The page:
Chairs will come with ticklers, fog machines and technicians can deploy over 1000 scents that correspond to the action on screen. For example, a floral scent if the actors are walking through a garden. A South Koran company plans to have 4 such theatres by the end of 2013.

  • Smell-O-Vision

University of California engineering professor Sungho Jin is building set top boxes that will open scents in relation to on-screen action.

  • Scent to Text

The next time you get a text, it won’t just come with words but a scent as well. A Japanese company will sell $10 cartridges that can be plugged into your phone and release a scent when you receive a specific text message.

  • Scent Ads

Using scents in interactive advertisements to tickle your senses and entice you to buy. For example, the scent of freshly baked cookies during an intermission at an opera will probably make you hungry for a cookie and run off to the snack bar to grab one.

  • A Scent of Health

It’s not all about the money. A San Francisco company is looking into creating a device that will plug into your mobile phones to monitor your breathing. This will then inform you of your blood alcohol level and even insulin level which could be used as health markers.

So who ‘nose’ what the future holds for your nose but whatever it is, the future is smelling very exciting.

Here are some interesting websites on Scent Marketing
1)    http://scentair.com.sg/about_ScentAir.html
2)    http://www.jjmervin.com/about-us-scent-marketing.html
3)    http://www.scenting.asia/

Fashion gives back – Fendi and the Fountain

When you think of Fendi, what do you think of? Well if you are a lover of high fashion and luxury brands, chances are, a leather bag popped into your head, followed by its eccentric creative designer Karl Lagerfeld.

But just in case you have never heard of Fendi, it is an Italian designer of luxury merchandise with over 80 years in the fashion business.

Fendi will now be known for another item, one very famous item in particular, the Trevi Fountain in Rome. Fendi has announced they will be funding the restoration of the Trevi Fountain at a cost of about $3.3 million dollars, according to an article in Time Magazine on 11 March 2013.

But don’t expect their famous Fendi logo to be on the fountains after its restoration, the only indication of their generosity will be a small plaque at the side of the fountain.

So why is this high end fashion brand being so generous, is it simply because they want to give back to society? They answer is yes but spending millions of dollars could earn them millions of dollars as well.

As the article in Time magazine highlights, tourists visit Rome because of its architecture, food, history and of course fashion. Tourists get pulled into the culture and fashion brands leverage on this very culture to create a luxury brand image. In consumer minds some of the best leather goods come from Italy and many consumers don’t mind paying more for something that holds the mark ‘Made in Italy’.

If Rome were to lose its national monuments like the Trevi Fountain or the Colosseum, tourists would find less reason to go to Rome and less tourists means less shoppers.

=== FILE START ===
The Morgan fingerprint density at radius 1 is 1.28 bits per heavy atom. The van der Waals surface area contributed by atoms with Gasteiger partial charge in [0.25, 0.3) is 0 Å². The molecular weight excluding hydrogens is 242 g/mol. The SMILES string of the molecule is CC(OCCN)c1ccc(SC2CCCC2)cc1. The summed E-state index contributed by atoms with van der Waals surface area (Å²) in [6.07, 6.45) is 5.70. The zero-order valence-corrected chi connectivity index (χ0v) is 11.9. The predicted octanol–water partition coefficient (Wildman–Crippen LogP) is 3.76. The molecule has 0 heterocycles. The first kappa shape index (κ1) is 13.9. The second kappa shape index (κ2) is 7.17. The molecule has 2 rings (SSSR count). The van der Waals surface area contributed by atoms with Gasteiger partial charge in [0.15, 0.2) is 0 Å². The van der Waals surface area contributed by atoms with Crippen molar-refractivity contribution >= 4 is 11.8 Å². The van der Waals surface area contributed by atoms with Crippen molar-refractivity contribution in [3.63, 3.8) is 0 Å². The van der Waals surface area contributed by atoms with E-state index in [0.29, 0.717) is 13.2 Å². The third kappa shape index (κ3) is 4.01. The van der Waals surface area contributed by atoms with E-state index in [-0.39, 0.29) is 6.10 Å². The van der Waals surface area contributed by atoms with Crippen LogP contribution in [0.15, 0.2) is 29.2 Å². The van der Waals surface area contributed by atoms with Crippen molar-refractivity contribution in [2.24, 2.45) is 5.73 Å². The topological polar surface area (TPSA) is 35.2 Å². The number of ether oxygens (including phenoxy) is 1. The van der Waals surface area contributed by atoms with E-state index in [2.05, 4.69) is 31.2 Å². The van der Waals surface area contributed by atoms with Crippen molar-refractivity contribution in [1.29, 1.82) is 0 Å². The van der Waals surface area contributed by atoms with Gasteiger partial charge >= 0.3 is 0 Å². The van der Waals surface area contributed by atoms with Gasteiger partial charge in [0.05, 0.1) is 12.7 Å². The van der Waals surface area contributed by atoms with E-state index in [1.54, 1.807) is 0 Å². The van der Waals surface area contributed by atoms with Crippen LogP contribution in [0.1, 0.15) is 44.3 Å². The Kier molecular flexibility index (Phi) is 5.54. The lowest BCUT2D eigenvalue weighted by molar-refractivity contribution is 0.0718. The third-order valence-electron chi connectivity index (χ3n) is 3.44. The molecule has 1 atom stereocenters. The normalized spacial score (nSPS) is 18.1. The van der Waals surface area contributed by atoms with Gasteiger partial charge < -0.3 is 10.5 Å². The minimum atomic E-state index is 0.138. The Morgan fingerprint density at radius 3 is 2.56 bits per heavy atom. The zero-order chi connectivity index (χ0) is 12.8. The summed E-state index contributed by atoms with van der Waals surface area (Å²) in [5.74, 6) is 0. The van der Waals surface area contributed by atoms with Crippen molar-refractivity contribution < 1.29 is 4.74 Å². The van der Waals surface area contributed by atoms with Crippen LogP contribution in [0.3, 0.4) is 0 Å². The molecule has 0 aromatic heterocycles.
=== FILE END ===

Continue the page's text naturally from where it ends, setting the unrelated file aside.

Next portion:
Fendi is not the only fashion brand which is invested in the upkeep of national monuments, here are some more acts of goodwill by other major fashion houses.
1) Tod’s will spend $33 million to restore Rome’s Colosseum.
2) Gucci donated half its Florence museum ticket sales to preserve the city’s art.
3) Prada will fund a 6 year of the 18th century palazzo in Venice.
4) Diesel will spend $6.7 million dollars on the restoration of the 16th century Rialto Bridge in Venice.
(Information taken from Time Magazine, 11 March 2013)

These are some smart marketing moves by these companies who know that keeping the culture of these places, add to their own brand image, while contributing back to society at the same time.

So it looks like people are not the only thing fashion can makeover, it seems old monuments are benefiting from a little makeover too.

Read more on the topic of branding and brand management from these books availabe at the NTU Libraries. Click on the topics below to view the catalogue.
– Branding and Culture
– Luxury Fashion
– Corporate Social Responsibility

SGFilm Channel on YouTube

It is now much easier to view Singapore short films with this new YouTube Channel dedicated just for them.

The SGFilmChannel is an online channel that showcases the creative and film talents from Singapore through their short films. The channel is presented by the Singapore Film Commission, Media Development Authority of Singapore and managed by Objectifs. ‘Wrong Turn’, the film featured above, is just one of the films on the channel.

It will start by offering 40 short films in its first year, rolling out 10 new titles each quarter. The short films, defined as those under 30 minutes long, include fiction, non-fiction, animation and experimental works.

Read the article on SGFilmChannel featured in The Straits Times, and check out the channel for yourself.

Asian insipred Hollywood

The British-American film ‘Stoker’ has an impressive cast and crew, which includes Mia Wasikowska, Nicole Kidman, produced by Tony Scott, and written by, former Prison Break star, Wentworth Miller. But more importantly the film is directed by acclaimed South Korean Director Park Chan-wook, who makes his Hollywood directorial debut with this film. Watch Park talk about his ‘Stoker’ in the clip above.

Park has made critically acclaimed films in his native South Korea, which has won international film awards. Even Quentin Tarantino is a great fan of his work.

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Become the next famous photographer in NTU (and win the new iPad as well!)

Capture the essence of ”LibraryLand” – People, Places, Possibilities – and become the next famous photographer in NTU (and win the new iPad as well!) by participating in this photo contest.

For more details and the terms & conditions of this contest, please click here.

Submit your snaps to librarypromotion@ntu.edu.sg before 31 May 2013!